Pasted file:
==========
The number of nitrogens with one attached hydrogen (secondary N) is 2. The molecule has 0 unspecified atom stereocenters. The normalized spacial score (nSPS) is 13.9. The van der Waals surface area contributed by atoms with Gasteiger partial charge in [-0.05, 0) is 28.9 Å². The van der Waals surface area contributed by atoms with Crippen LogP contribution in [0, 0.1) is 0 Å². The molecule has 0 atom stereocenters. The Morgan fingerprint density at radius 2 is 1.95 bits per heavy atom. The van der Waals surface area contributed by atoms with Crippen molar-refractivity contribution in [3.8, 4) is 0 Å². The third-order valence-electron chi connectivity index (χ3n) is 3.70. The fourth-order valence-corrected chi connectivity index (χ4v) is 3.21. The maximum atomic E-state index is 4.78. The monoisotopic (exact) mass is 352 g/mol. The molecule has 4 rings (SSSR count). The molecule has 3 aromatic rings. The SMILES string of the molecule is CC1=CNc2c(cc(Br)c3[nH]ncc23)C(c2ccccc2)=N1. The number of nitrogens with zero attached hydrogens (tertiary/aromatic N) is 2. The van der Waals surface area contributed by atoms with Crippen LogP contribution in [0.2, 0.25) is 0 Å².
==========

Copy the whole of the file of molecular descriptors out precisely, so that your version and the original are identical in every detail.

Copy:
The number of nitrogens with one attached hydrogen (secondary N) is 2. The molecule has 0 unspecified atom stereocenters. The normalized spacial score (nSPS) is 13.9. The van der Waals surface area contributed by atoms with Gasteiger partial charge in [-0.05, 0) is 28.9 Å². The van der Waals surface area contributed by atoms with Crippen LogP contribution in [0, 0.1) is 0 Å². The molecule has 0 atom stereocenters. The Morgan fingerprint density at radius 2 is 1.95 bits per heavy atom. The van der Waals surface area contributed by atoms with Crippen molar-refractivity contribution in [3.8, 4) is 0 Å². The third-order valence-electron chi connectivity index (χ3n) is 3.70. The fourth-order valence-corrected chi connectivity index (χ4v) is 3.21. The maximum atomic E-state index is 4.78. The monoisotopic (exact) mass is 352 g/mol. The molecule has 4 rings (SSSR count). The molecule has 3 aromatic rings. The SMILES string of the molecule is CC1=CNc2c(cc(Br)c3[nH]ncc23)C(c2ccccc2)=N1. The number of nitrogens with zero attached hydrogens (tertiary/aromatic N) is 2. The van der Waals surface area contributed by atoms with Crippen LogP contribution in [0.2, 0.25) is 0 Å².